Do you ever feel like everything in your life is coming up roses, but there's that one thing just that one little thing that you can't seem to conquer no matter how hard you try?
And the discomfort of that stuck-ness, of that frustration has you wanting to reach for anything that will give you a nice little dopamine hit: food, social media, alcohol, anything that can stop you from feeling like you want to crawl out of your skin.
Well, that was me last week.
I told my therapist recently that I've never been happier in my entire life. Business is going well, I'm close to graduating from nutrition school, I have the best group of friends in the world and we regularly get into really fun adventures, my body is consistently healing... BUT.
I'm 31 and single.
And here's the thing, for long periods of time I'm ok with that fact. I'm fulfilled by everything else in my life, and I know that piece is on its way.
But other times it hits me, and it hits me hard. I'm alone.
I remember having a conversation with my mom a few weeks ago about it and she said, "I think there's a lesson you have to learn before you'll meet your person."
Eyes wide I said, "I used to think so too, but I'm at an absolute loss.
First I thought it was because I was a workaholic - so I had no time or energy for another person in my life. Went to therapy, fixed that.
Then I thought it was that I needed to be comfortable being alone. Got myself as happy as I've ever been alone.
Then I thought maybe I needed to heal my body first, to not put that burden on someone else. Done with that.
Then I thought maybe I need to work on my communication and verbalizing my wants and desires. Finally started feeling comfortable enough in my skin to do so.
Then I thought maybe I just need to go out more and stop relying on the apps. I'm out 4 nights a week - nothing.
I've done the meditations, the journaling, the therapy, the self work, and I have no idea what else there is for me to do."
So last week it came to head. Someone I really liked (finally) moved to London, and the stuck-ness, the frustration, the disappointment was overwhelming. I felt so unsettled in my body - jittery, anxious, angry, sad - it all felt like it was physically bubbling under the surface of my skin.
And in the past, my only course of action would be to binge. Food was my salve and my salvation.
This time, food didn't even cross my mind. I needed movement. Like big, explosive movement. And loud music. And a damn good cry.
So I did it. I took myself through a killer plyometric workout, put on a playlist that made me feel powerful, and I ended with the most cathartic cry.
And then I was done. The icky feelings were gone.
And that's the magic of allowing negative feelings and moving through them instead of trying to repress them with things like junk food.
Repressing only extends the hurt, the pain, and the discomfort. But when you feel them fully, they're able to wash over you like a wave.
Which is why I wanted to share some different ways you can effectively expel that negative energy in a way that is healthy, and that feels damn good.
There was a study where they looked at the chemical make up of different types of tears (tears from laughter, dry eyes, and sadness) and they found that tears from sadness actually contained cortisol. In other words we literally release stress hormones from our body when we cry.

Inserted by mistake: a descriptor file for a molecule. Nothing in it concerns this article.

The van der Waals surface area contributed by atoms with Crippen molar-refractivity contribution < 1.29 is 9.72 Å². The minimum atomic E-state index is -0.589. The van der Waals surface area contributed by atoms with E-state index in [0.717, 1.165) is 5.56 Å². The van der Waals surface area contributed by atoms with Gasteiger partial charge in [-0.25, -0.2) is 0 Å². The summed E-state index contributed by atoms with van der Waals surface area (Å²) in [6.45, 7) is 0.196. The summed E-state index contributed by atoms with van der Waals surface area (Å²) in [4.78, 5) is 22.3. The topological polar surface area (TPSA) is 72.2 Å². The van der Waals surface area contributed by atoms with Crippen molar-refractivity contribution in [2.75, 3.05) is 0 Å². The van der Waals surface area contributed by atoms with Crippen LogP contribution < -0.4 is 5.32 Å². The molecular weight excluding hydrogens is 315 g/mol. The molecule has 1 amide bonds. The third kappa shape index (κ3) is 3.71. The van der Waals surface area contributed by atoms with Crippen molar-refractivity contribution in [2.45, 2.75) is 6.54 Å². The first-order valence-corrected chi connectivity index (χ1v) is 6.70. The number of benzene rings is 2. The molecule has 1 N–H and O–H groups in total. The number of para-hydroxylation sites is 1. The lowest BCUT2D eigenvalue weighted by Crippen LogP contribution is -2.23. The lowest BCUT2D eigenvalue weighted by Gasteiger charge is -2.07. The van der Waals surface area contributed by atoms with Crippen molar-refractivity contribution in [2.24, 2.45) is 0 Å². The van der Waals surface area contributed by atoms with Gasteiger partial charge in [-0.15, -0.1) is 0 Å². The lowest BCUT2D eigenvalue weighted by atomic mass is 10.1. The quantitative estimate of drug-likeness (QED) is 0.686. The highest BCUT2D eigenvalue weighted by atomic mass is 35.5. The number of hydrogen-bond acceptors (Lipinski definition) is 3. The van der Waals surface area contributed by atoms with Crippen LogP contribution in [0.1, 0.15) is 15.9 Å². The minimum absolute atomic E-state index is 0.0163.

Singing loudly and humming intensely activates the vagus nerve which sends signals to your body to slow your heart rate, lower your blood pressure, and relax.
It's a fun, creative way to release pent up emotions while increasing happiness hormones like dopamine.
It releases oxytocin which lowers pain, reduces anxiety, and inhibits cortisol
It triggers endorphins, the expelling of oxygen can cause a post-scream high, and it's an easy way to push out anger from your body.
It releases endorphins and mimics the 'running away' part of the fight/flight response, tricking your body into thinking you're getting away from danger.
It helps release muscular tension, burns adrenaline, and decreases cortisol.
8. Cold plunge.
Cold exposure releases norepinephrine and dopamine while also stimulating the vagus nerve which together cause a feeling of calmness and wellbeing.
Which one are you going to try? Share it to social media and tag me @follow.your.gut.nutrition
Ready to say goodbye to stubborn weight, uncontrollable cravings, emotional eating, and tummy 'fluff'? Click here to get on the waitlist for Follow Your Gut!!
Can't get enough health and fitness inspo?
Want to be reminded when a new episode airs? Click here to subscribe for reminders!
Click here to get 15% off your first Fre Skincare Set! It's designed for skin that sweats.
The owner of this website may receive compensation for recommendations made in reference to the products or services on this website. This compensation may be in the form of money, services, or complimentary products and could exist without any action from a website visitor. Should you purchase a product or service that was recommended by this website, it is understood that some form of compensation might be made to the website owner. For example, if you click on an affiliate link at this website and then make a purchase of the recommended product or service, the website owner may receive compensation.
The information shared in this blog and podcast are intended for informational purposes only. They are not meant to diagnose, treat, or cure any health conditions and you should always consult your healthcare provider before making any changes to your diet or exercise routine.